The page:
1. Introduction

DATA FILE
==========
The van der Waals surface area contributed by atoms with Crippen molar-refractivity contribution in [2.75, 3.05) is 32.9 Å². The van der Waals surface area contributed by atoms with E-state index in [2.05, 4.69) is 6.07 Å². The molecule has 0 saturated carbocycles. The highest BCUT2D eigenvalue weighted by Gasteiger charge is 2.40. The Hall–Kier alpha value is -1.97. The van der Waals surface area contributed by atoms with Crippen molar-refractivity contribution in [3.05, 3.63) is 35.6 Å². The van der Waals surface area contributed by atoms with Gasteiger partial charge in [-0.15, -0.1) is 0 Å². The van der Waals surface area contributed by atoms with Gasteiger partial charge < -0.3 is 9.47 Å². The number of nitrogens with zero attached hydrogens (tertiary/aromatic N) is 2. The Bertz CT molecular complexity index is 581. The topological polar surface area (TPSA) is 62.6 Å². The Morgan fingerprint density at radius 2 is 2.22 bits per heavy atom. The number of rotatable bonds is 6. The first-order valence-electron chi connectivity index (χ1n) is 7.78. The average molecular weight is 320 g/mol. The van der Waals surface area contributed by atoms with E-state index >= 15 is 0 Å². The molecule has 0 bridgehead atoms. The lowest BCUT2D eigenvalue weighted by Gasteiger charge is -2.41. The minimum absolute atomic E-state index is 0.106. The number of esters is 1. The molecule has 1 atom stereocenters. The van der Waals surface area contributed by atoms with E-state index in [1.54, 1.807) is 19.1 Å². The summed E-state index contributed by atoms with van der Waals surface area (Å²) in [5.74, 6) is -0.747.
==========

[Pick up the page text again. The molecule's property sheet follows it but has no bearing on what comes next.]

Driven by the rapid technology advancement and requirement for ever decreasing size of portable electronic devices, the development of high-energy-density and long-lasting rechargeable batteries is a constant research priority. There is a great need to go beyond the energy density limits (∼180 W h kg−1) of conventional lithium ion battery technology.1 In order to address the imbalance of supply and demand, various advanced electrode materials are broadly developed. Examples of such materials are nanostructured silicon anodes and transition metal oxide cathodes.2,3 Novel energy storage systems including Li–air (energy density: ∼500–900 W h kg−1) and Li–sulfur (energy density: ∼400–600 W h kg−1) are expected to provide much higher energy density than traditional battery systems with graphite anodes and metal oxide cathodes.4–7 Carbon materials such as activated carbon, carbon nanotubes, and graphene have played an important role as an electrode material in energy storage devices due to their superior electrical conductivity, high surface area, controllable surface chemistry, and low cost.8–10 Besides, carbon based materials are easy to combine with other materials to achieve synergistic effects and improve the electrochemical performances of batteries further.11–14 Nanoporous carbon structures can also be used as a gas diffusion channel for fast oxygen transport in promoting the performance of Li–air cells,10 confining the diffusion of soluble lithium polysulfides, and improving the kinetics of sulfur redox in Li–S batteries.15,16